This morning I went in quite a bit earlier than I have previously (sleep issues, fun) and found the three who are still in the main coop up on the roost bar, ordinarily by the time I'm up for the day and go out there to check on everyone and start the breakfast parade they're already milling around scratching and such. While I was there watching I saw Queenie (my biggest and bossiest of the flock, an Austra White) turn and just start walking down the roost bar and ignoring the fact that there was another chicken in the way (Velociraptor, my other Speckled Sussex) and pushed past Velociraptor, knocking her off the bar. Velociraptor fell to the floor and landed on her back. I scooped her up and looked her over and she seemed fine (honestly more put off on being picked up as she's the shiest of my birds).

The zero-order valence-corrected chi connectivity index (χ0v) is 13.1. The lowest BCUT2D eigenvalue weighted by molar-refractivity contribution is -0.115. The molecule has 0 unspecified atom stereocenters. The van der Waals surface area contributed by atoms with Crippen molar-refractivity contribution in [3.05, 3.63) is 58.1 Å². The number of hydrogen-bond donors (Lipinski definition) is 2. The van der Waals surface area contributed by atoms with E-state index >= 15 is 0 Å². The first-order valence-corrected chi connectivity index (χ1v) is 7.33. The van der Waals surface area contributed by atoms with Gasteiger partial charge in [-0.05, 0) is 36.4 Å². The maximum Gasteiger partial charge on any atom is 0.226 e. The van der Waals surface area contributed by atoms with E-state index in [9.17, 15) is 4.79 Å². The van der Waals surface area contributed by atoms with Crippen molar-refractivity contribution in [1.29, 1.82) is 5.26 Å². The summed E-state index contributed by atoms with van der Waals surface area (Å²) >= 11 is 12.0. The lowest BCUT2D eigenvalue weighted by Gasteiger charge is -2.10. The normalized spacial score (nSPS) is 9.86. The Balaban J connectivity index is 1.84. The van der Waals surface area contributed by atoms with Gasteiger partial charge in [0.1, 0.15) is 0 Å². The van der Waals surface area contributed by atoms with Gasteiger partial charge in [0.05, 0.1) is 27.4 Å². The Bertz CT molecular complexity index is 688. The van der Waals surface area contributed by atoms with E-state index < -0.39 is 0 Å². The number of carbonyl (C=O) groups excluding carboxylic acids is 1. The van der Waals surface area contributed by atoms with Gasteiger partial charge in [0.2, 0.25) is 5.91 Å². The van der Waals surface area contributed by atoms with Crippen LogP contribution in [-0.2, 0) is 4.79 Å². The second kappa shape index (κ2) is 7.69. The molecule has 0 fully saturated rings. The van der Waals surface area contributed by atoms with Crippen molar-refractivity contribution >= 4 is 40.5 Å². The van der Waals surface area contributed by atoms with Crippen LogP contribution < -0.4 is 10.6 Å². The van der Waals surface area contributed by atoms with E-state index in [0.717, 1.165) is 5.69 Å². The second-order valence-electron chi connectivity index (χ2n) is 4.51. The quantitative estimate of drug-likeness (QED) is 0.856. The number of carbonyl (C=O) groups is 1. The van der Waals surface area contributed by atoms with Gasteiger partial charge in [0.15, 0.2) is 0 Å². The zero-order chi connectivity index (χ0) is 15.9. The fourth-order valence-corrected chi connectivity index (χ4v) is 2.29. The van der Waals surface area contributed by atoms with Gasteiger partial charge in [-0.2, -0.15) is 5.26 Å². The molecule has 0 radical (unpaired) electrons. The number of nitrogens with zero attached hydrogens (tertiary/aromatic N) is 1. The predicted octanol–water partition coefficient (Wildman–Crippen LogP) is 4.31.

Before Goga broke her wing they had chosen the rafters at the top (maybe about seven-ish feet off the ground) to roost. After Goga's broken wing my husband blocked off those rafters by stapling a bunch of cardboard up on them. The birds were visibly confused and distressed at first and ended up spending that first night kind of in a big chicken-puddle together on the top of this shelf that was a part of the original shed. Spouse then pried off the top board of the shelf to expose the beams which are the right width for roosting and then sanded them down to be smooth and splinter-free and that's where the birds have been roosting since, and even still this new roost set up is maybe about 5 and a half feet off the floor, I'm not sure. That's the distance that Velociraptor fell this morning. I suppose it's possible that little Goga could have gotten crowded off the rafter while roosting and fell those seven-ish feet and maybe hit something on the way down? There's of course no way of knowing but I'm now wondering if we want to take the shelving that's now a roost down even further than before. Sorry, birds. I know you were super thrilled about the rafters and made do with the modified shelf-roost, but clearly all this luxuriant vertical space is causing problems.